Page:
I greatly enjoyed Shunn's story, but I found his retelling of the early history of the LDS church to be rather tiresome.  Shunn is an engaging writer, and I understood how seamlessly the early history of Joseph Smith story wove into Shunn's own narrative, but I've heard almost all of the LDS lore so many times that I found myself scanning ahead through the LDS history to wherever Shunn's own tale resumed. Regardless, it's an entertaining read, and I highly recommend it.

At least two of the sons of Cliven Bundy -- an LDS rancher and second amendment enthusiast who took part in a much-publicized dispute with the federal government in 2015 over the right (or lack thereof) to allow his cattle to graze free of charge on federal land -- have, along with some members of a local militia,  occupied a federal wildlife refuge. While I recognize the rectitude of being more respectful than I typically am of the rights of others to hold beliefs that aren't  in line with my own, I hope that this most recent act of civil disobedience on the part of members of the extended Bundy family is causing some of those who aligned with them in their previous controversy to re-think the advisability of supporting such anarchy.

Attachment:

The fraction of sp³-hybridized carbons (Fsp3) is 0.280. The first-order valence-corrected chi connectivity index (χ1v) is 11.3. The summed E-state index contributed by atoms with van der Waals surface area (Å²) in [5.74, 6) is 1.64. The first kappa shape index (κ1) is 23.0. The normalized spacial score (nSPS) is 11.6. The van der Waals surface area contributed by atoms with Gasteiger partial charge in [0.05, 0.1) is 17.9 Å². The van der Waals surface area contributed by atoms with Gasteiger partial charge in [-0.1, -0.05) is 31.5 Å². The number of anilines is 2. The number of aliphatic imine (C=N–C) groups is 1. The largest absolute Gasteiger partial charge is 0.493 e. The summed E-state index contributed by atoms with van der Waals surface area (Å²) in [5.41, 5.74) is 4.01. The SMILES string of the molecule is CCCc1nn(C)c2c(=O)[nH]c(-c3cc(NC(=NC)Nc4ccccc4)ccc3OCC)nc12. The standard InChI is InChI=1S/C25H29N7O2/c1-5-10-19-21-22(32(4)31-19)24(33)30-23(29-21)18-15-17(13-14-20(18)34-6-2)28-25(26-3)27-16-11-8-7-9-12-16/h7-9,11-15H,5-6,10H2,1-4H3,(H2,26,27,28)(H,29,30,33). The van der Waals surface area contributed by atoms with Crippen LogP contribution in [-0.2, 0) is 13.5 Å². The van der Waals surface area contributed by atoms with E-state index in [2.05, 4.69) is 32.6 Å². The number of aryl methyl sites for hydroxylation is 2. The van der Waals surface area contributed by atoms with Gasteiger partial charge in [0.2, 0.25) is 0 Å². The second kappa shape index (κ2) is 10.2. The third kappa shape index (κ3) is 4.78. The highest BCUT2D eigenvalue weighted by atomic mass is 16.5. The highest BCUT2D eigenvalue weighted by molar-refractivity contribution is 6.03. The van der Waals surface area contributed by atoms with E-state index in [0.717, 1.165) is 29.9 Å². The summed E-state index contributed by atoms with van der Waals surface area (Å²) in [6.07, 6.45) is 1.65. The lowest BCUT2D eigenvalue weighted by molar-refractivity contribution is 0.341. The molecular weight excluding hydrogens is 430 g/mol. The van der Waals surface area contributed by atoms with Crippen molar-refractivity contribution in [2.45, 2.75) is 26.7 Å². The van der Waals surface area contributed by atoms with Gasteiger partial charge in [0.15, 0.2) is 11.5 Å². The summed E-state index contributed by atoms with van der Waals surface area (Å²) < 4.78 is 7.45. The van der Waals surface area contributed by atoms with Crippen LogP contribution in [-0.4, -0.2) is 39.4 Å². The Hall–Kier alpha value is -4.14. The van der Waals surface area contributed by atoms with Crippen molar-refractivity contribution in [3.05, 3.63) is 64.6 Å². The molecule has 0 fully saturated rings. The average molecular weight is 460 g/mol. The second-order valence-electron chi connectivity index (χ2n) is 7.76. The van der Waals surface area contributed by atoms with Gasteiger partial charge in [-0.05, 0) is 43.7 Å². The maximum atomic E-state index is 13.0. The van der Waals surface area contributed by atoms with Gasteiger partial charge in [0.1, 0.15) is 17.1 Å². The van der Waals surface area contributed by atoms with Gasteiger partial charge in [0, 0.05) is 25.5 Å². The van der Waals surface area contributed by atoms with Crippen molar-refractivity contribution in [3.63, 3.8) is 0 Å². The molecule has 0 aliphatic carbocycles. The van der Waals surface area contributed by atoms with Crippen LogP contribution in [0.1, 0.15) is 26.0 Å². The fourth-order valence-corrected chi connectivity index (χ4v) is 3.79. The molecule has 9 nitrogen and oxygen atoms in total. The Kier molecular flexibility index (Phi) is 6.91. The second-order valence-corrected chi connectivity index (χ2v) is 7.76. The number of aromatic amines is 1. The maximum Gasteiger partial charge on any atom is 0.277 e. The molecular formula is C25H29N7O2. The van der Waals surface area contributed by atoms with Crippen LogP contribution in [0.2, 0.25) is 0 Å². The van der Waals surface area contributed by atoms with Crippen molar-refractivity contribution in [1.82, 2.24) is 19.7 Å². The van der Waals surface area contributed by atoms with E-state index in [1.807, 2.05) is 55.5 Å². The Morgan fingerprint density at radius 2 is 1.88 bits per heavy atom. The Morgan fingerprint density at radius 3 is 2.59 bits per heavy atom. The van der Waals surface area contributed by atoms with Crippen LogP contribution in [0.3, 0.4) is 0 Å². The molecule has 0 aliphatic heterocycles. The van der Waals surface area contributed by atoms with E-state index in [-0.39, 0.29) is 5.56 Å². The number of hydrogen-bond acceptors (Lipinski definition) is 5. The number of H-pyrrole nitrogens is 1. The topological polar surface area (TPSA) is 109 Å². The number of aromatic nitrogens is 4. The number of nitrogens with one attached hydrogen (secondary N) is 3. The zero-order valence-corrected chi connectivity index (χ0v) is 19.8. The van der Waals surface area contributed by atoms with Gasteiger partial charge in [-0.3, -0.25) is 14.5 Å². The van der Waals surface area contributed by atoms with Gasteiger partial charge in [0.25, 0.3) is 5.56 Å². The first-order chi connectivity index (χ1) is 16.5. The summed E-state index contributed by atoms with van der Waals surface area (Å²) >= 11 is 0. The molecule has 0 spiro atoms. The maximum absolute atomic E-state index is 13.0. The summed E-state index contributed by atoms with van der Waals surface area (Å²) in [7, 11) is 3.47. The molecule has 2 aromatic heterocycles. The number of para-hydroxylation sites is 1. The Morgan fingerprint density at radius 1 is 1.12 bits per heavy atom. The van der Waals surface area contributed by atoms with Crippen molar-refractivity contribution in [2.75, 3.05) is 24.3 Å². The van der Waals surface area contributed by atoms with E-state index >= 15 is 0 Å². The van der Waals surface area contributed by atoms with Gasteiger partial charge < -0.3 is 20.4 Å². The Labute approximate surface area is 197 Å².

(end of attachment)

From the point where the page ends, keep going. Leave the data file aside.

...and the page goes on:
Sunday, January 3, 2016

New Years' Resolutions and Other Bullshit

This is not actually Alexis, by the way, though such is already painfully obvious to all. I can only wish I had such a nice figure.

Happy New Year, Feliz  Ano Nuevo, Bonne Annee, Gong Hay Fat Choy, Gong Zi Fa Cai, or however you most like to say or hear it. 

New Year's resolutions are something that I consider a waste of time. For the most part, if a person needs to change something about himself or herself, what is the point of waiting until the next January 1 to begin to address it? Do it now! Perhaps a modification in a person's financial practices is considered, such as making a decision to be more careful and systematic in saving receipts. Maybe the idea occurs to a person too late in a given calendar year for it to make an appreciable difference in that year, but making the change would create a tangible benefit if it were done for an entire year or at least for the better part of a year. A rationale for postponing the change until the onset of the next calendar year might then conceivably make sense. Otherwise it's an exercise in absurdity.  If a change is important enough to make, anyone who is sufficiently committed to make whatever change has been proposed after January 1 would do so if he or she decided to immediately [or very next day at the absolute latest] effect the change.